Friday, January 19, 2007

State's new first lady eases into her job

Newsday MICHAEL ROTHFELD

Silda is going to make a wonderful "First Lady" .....andy

In the first three weeks since she officially became a public figure, Silda Wall has been tending to personal details and pondering how to define herself now, thrust into the most prominent position of her life.After the New Year's Day inauguration of her husband, Gov. Eliot Spitzer, Wall spent the end of the winter school break with their three daughters in Manhattan. She began working out the logistics of traveling across the state while maintaining a family. She even served two days of jury duty, after postponing during the busy fall."I got as far as the jury box and the questions, and then was not ultimately selected to sit on the case," Wall, 49, said in an interview at the governor's 39th floor office in midtown. "I would have been willing, and it would have been a fascinating experience. Plus, my daughters are into 'Law & Order.'"

A former corporate lawyer, Wall has done due diligence on the job of first lady, which she calls "first spouse" or "that position." She has talked to Sen. Hillary Rodham Clinton and Matilda Cuomo, lunched with Libby Pataki, and chatted with Dan Mulhern, the husband of Michigan Gov. Jennifer Granholm."I think it is a reflection of each individual and they carve out what they want to of that position," she said. "So part of it is just really getting to learn what the possibilities are and the way to take it forward."Clinton, a strong presence in the White House, flopped by proposing universal health care, but rode her fame into the Senate. Pataki spoke about breast cancer, but garnered headlines for consultant jobs and her Republican-funded maid.Matilda Cuomo, who once worked as a teacher in Elmont, lived and worked at the executive mansion in Albany, leading a make-over of the building and undertaking a fundraising drive to pay for it, with help from philanthropists such as Brooke Astor. She also focused on programs for children.
"Originally I was going to teach, but I felt I should do everything I could to help my husband help the people of New York," Cuomo wrote in an e-mail interview.

Wall, who like Cuomo will not be paid, already has a chief of staff and plans to work out of an office at the State Capitol once a week. She intends to travel back to Manhattan at night to be with Elyssa, 17, Sarabeth, 14, and Jenna, 12.For a decade, she has been the driving force behind Children for Children, a non-profit focused on getting youth engaged in civic life by running charitable programs to help public schools."If we have these young governors, presidents, their wives are now accomplished women in their own right," said Barbara Bartoletti, legislative director for the League of Women Voters of New York State. "And that's a good role model for our young women."Wall, a North Carolina native who speaks with a slight Southern accent and carries herself with a kind of relaxed grace, has openly expressed her own wariness of her husband's very public career. The privacy she and their girls had even when he was a nationally known attorney general was "a real luxury for us," she said, and that does not exist for the family of a governor."The phone starts ringing the minute that someone is elected ... wanting to know [if the spouse will] come and speak, and come and visit," she said.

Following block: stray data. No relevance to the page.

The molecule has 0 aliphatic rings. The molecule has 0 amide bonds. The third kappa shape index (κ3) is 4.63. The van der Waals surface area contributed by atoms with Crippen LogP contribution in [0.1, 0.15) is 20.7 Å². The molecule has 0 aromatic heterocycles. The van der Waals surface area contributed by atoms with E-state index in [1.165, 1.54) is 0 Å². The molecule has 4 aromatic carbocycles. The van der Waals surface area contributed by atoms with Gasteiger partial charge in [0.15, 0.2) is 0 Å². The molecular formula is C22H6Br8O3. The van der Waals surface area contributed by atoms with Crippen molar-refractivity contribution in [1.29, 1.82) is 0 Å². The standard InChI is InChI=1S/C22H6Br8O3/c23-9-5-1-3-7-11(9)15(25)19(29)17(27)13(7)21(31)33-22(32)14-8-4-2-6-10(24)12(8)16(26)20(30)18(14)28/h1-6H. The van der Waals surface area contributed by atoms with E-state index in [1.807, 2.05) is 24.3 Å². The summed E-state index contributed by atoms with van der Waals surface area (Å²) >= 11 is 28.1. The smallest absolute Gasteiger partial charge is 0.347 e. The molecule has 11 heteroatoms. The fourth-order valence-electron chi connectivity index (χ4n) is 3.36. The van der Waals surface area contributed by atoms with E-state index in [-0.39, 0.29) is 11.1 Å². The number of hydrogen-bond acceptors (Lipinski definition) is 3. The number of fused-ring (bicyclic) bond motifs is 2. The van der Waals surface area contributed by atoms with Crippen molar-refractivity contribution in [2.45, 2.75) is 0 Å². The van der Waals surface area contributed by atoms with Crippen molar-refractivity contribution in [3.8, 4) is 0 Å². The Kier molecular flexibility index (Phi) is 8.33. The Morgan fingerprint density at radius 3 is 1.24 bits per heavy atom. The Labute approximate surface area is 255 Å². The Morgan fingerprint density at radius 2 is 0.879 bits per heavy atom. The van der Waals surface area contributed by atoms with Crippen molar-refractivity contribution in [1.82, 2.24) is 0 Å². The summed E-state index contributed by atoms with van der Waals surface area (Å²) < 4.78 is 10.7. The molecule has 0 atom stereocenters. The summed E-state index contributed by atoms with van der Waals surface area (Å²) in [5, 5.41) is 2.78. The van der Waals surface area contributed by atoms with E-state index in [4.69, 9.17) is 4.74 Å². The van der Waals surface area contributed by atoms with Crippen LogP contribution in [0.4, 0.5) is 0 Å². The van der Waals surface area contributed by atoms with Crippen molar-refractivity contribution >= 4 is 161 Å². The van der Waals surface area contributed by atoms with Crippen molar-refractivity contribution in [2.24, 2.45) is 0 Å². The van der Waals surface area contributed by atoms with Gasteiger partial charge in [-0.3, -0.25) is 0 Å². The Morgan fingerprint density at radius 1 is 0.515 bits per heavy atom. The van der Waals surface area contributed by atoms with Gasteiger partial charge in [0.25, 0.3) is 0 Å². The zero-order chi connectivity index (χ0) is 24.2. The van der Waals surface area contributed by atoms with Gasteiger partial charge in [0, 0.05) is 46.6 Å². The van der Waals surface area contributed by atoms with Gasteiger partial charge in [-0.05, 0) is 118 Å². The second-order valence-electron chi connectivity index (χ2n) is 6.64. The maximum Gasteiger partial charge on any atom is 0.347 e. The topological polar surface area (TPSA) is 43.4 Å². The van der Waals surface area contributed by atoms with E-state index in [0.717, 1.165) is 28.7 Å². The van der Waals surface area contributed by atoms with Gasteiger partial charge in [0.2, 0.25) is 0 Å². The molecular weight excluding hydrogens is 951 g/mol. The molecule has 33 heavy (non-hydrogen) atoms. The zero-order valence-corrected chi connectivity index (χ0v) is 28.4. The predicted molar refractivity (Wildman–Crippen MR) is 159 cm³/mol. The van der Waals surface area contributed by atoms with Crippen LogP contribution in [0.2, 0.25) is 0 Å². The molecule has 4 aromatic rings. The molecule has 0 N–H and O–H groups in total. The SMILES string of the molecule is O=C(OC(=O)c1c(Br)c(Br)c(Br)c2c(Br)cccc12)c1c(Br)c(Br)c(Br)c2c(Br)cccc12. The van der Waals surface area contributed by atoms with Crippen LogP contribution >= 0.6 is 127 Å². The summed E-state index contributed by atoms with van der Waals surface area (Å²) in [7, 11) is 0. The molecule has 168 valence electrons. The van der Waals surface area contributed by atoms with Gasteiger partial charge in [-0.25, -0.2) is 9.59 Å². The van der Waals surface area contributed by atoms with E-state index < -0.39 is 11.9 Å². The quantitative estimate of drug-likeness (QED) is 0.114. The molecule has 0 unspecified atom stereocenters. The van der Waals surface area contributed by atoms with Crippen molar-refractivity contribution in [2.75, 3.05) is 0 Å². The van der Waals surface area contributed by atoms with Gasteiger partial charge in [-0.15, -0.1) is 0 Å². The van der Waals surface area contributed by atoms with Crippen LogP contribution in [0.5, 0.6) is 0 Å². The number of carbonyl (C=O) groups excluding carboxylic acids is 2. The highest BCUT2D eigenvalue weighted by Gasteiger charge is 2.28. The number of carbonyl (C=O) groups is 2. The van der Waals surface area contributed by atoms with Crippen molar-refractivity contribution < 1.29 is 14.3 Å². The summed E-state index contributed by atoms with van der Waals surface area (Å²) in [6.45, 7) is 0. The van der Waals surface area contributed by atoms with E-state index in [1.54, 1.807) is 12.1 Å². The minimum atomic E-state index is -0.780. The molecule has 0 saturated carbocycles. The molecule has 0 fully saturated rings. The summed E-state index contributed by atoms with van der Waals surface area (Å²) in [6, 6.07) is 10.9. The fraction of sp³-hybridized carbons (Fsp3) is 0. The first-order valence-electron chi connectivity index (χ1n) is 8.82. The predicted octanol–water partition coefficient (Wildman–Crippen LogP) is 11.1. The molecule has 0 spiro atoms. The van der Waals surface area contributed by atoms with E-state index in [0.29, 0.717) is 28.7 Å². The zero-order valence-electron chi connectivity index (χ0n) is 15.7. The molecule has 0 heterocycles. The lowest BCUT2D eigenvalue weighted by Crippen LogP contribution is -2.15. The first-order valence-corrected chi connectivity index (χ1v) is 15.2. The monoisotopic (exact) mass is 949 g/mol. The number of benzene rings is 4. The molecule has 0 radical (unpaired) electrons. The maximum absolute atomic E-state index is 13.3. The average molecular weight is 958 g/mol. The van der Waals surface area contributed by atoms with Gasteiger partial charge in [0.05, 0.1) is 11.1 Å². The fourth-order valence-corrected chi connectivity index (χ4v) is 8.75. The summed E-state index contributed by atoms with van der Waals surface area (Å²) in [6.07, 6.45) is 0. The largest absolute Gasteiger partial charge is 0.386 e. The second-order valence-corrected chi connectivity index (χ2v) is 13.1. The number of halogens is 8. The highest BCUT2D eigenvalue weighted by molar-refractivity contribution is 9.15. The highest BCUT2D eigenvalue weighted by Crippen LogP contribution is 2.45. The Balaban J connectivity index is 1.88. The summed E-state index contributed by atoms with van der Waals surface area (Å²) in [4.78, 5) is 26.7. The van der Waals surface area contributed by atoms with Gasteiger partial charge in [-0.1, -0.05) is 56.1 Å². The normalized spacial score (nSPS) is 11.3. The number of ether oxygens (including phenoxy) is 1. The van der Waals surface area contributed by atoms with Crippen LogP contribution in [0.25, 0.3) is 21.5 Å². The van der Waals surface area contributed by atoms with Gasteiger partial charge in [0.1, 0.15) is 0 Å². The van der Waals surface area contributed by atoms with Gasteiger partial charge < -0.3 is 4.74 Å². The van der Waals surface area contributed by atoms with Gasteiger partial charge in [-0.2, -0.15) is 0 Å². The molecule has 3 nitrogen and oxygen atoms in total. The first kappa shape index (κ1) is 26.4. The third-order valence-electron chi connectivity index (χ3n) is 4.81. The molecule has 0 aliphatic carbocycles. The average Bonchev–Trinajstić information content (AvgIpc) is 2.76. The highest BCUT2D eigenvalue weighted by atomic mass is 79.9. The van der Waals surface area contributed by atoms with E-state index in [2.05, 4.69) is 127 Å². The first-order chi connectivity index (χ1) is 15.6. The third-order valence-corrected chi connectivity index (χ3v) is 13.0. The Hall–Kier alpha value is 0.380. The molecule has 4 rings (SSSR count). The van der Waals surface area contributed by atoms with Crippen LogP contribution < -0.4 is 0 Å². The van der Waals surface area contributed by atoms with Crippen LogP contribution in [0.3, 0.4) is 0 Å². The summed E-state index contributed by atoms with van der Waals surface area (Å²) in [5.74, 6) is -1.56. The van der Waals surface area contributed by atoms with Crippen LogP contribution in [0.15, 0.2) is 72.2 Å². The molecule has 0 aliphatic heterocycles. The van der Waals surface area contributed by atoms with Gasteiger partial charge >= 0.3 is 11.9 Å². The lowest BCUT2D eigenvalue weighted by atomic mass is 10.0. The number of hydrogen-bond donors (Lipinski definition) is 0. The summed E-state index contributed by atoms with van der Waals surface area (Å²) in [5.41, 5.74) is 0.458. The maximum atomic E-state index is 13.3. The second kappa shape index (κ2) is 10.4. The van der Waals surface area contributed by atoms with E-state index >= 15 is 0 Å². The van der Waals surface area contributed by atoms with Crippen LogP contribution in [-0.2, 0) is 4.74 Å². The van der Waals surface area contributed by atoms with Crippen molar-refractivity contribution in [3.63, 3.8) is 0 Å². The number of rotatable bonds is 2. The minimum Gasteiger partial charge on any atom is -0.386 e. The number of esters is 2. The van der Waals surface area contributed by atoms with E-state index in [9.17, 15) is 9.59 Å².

For Spitzer, 47, one of Wall's principal roles has always been as a confidante. They met in 1984, the year both graduated from Harvard Law School. "We talk about virtually everything," Spitzer said. "I get home at the end of the day, even outside the office context, and say, 'Look, here's what I've been thinking about.' ... She is a remarkably talented lawyer and smart, inquisitive individual who permits me to clarify my own thinking and also shares her views." Her version was different: "I think sometimes he uses me as a sounding board. Depending on how I respond, he'll go out and do exactly the opposite."She recounted this playfully, and said they work as a team, after the model of her parents and grandparents. They founded Children for Children together in 1996. Last year, campaigning with Spitzer gave her ideas for the economy - such when she saw a businessman in Seneca Falls providing round-the-clock day care and education for employees' children.Wall said she could see herself "showcasing ideas that are exciting, interesting and would perhaps trigger some ideas in other people ... serving as a catalyst to bring attention to different possibilities."The governor described it differently, the way a husband should: "She will be a powerful and effective voice, because she is a very effective one when she communicates."

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